Wednesday, March 18, 2009

Does journalism need to give in to the dark side to survive?

If there's one thing that our first-year PR students have learned this year, it's "hyper-local."

Hyper-local, roughly defined, is targeting your publics in highly refined and segmented niches. In layman's terms, it means that there's no such thing as the general public to advertisers or PRs anymore. Instead, it means being concerned with influencing and selling to "Mary, a 45-year-old single mother with two kids who lives in the R3M postal code." Among others.

It's not just advertising and PR that are going hyper-local, it's also journalism - mainly because it has to in order to compete with the Internet. In fact, there's a model out there that could work, called "community journalism" - traditional reporting supported by online bloggers/reporters.

The idea is that big journalism can't send a journalist into every, little neighborhood to cover every, little story. So, how about paying a traditional journalist to not only cover the news, but also organize his or her little pod of community bloggers, who report on themselves and work for free?

One can imagine a seasoned reporter from the Winnipeg Free Press working with five or 10 student journalists from Red River College and interested bloggers, organized hyper-locally by neighborhood, like Outside.in, Patch.com, or Baristanet.com, which is run by a former New York Times columnist and "combines original reporting with aggregated news."

Can journalists report, organize, and chew gum at the same time?

Could the professional journalist's new role be to not only report, but to help organize local blogs into "online neighborhoods?"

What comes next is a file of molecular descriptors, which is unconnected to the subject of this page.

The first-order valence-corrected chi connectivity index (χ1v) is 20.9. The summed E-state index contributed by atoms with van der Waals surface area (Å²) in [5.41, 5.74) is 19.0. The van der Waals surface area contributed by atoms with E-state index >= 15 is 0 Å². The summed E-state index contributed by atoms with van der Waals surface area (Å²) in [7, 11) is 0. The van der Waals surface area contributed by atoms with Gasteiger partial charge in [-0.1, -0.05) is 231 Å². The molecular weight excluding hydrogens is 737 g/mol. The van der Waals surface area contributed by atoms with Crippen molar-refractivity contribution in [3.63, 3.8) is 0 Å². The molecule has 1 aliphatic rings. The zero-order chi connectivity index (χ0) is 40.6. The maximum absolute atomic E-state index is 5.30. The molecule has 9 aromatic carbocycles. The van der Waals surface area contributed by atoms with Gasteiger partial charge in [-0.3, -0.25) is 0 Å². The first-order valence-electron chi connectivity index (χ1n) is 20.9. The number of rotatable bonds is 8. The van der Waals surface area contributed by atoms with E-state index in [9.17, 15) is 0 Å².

Much like Obama's stimulus package, I believe in this model, because no one has come up with a better one. One can see the value in this approach - a reliable hub for local news about and by the community. And where there's value there's not only hope, but hope in the form of advertising.

Here's the big problem: reporters have never been good at teamwork. Each year, for example, the Creative Communications advertising students raise upward of $5,000 in order to participate in the AAF competition in Minneapolis, or - this year - even more to go on an advertising tour of Chicago.

The journalism majors pay for the trip out of their own pockets. "I've never been any good at fundraising and neither are you!" says the journalism instructor to his charges, half in jest.

Indeed, the lone-wolf reporter who digs up the news and exposes the dirt in order to "scoop" other media outlets is so entrenched in our minds, it almost seems laughable that such a beast would care about "publics" and "community," but maybe he or she will have to learn to do it in order to survive in the new-media wilderness.

PR & J sandwich

Gone are the days when journalists can talk to their public; here are the days when they must converse with it.

Have you watched CTV's evening news lately? It's remarkably hard to make it through the entire hour without flipping, falling asleep, or giving up:
Sylvia Kuzyk: "Here's today's weather. Stay tuned after these commercial breaks for tomorrow's weather."

Me: "Uh, no thanks, Sylvia - why don't I just check Environment Canada online now?"
We're not content to just passively watch a talking head deliver the news anymore. We want news when we want it. Better yet, we want to participate in the process.

This notion of two-way communication was first considered by PR guru James Grunig. According to this model, you use communication to "negotiate, resolve conflict, and promote mutual understanding and respect between an organization and its publics."

PR, it should be noted, is often called "the dark side" by journalists. Memo to journalism: give in to the dark side.

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